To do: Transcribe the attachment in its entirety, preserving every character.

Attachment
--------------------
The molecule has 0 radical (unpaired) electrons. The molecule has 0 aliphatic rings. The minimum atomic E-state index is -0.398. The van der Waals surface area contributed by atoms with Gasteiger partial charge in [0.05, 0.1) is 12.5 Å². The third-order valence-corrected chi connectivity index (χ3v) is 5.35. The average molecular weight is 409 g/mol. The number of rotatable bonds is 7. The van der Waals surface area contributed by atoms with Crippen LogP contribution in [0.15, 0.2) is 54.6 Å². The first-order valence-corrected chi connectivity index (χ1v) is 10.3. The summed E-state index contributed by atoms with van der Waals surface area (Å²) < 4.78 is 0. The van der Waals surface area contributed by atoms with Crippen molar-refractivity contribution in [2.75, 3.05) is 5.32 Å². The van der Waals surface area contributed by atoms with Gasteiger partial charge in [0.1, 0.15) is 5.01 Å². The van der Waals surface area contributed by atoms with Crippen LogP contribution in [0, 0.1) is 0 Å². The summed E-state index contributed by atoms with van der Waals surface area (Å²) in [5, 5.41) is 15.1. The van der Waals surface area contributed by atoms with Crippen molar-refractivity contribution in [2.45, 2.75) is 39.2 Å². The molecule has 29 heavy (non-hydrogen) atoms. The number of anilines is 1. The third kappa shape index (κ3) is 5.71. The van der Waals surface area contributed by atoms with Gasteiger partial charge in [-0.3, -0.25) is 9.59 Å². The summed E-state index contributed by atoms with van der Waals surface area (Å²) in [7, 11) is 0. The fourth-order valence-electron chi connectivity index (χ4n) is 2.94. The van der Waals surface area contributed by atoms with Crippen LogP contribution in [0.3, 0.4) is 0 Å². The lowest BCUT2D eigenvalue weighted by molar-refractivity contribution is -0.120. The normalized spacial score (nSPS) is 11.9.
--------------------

The molecule has 0 radical (unpaired) electrons. The molecule has 0 aliphatic rings. The minimum atomic E-state index is -0.398. The van der Waals surface area contributed by atoms with Gasteiger partial charge in [0.05, 0.1) is 12.5 Å². The third-order valence-corrected chi connectivity index (χ3v) is 5.35. The average molecular weight is 409 g/mol. The number of rotatable bonds is 7. The van der Waals surface area contributed by atoms with Crippen LogP contribution in [0.15, 0.2) is 54.6 Å². The first-order valence-corrected chi connectivity index (χ1v) is 10.3. The summed E-state index contributed by atoms with van der Waals surface area (Å²) < 4.78 is 0. The van der Waals surface area contributed by atoms with Crippen molar-refractivity contribution in [2.75, 3.05) is 5.32 Å². The van der Waals surface area contributed by atoms with Gasteiger partial charge in [0.1, 0.15) is 5.01 Å². The van der Waals surface area contributed by atoms with Crippen LogP contribution in [0, 0.1) is 0 Å². The summed E-state index contributed by atoms with van der Waals surface area (Å²) in [5, 5.41) is 15.1. The van der Waals surface area contributed by atoms with Crippen molar-refractivity contribution in [2.45, 2.75) is 39.2 Å². The molecule has 29 heavy (non-hydrogen) atoms. The number of anilines is 1. The third kappa shape index (κ3) is 5.71. The van der Waals surface area contributed by atoms with Gasteiger partial charge in [-0.3, -0.25) is 9.59 Å². The summed E-state index contributed by atoms with van der Waals surface area (Å²) in [7, 11) is 0. The fourth-order valence-electron chi connectivity index (χ4n) is 2.94. The van der Waals surface area contributed by atoms with Crippen LogP contribution in [0.3, 0.4) is 0 Å². The lowest BCUT2D eigenvalue weighted by molar-refractivity contribution is -0.120. The normalized spacial score (nSPS) is 11.9.